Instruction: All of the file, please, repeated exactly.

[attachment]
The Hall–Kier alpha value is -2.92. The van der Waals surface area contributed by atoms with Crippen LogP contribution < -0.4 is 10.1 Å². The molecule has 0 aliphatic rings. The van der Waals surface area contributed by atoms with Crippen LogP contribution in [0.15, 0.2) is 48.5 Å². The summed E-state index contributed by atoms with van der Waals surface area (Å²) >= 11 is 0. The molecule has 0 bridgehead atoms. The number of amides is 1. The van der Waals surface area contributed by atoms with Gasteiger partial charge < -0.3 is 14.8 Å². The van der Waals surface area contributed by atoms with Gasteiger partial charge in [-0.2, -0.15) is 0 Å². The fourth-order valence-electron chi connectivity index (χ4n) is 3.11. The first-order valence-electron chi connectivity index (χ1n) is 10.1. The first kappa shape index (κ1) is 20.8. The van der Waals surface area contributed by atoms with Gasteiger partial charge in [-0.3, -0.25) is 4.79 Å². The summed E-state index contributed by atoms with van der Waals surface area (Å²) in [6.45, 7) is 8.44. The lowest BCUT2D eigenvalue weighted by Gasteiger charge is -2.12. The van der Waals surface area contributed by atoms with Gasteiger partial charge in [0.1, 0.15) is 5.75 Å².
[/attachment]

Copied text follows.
The Hall–Kier alpha value is -2.92. The van der Waals surface area contributed by atoms with Crippen LogP contribution < -0.4 is 10.1 Å². The molecule has 0 aliphatic rings. The van der Waals surface area contributed by atoms with Crippen LogP contribution in [0.15, 0.2) is 48.5 Å². The summed E-state index contributed by atoms with van der Waals surface area (Å²) >= 11 is 0. The molecule has 0 bridgehead atoms. The number of amides is 1. The van der Waals surface area contributed by atoms with Gasteiger partial charge < -0.3 is 14.8 Å². The van der Waals surface area contributed by atoms with Gasteiger partial charge in [-0.2, -0.15) is 0 Å². The fourth-order valence-electron chi connectivity index (χ4n) is 3.11. The first-order valence-electron chi connectivity index (χ1n) is 10.1. The first kappa shape index (κ1) is 20.8. The van der Waals surface area contributed by atoms with Gasteiger partial charge in [-0.3, -0.25) is 4.79 Å². The summed E-state index contributed by atoms with van der Waals surface area (Å²) in [6.45, 7) is 8.44. The lowest BCUT2D eigenvalue weighted by Gasteiger charge is -2.12. The van der Waals surface area contributed by atoms with Gasteiger partial charge in [0.1, 0.15) is 5.75 Å².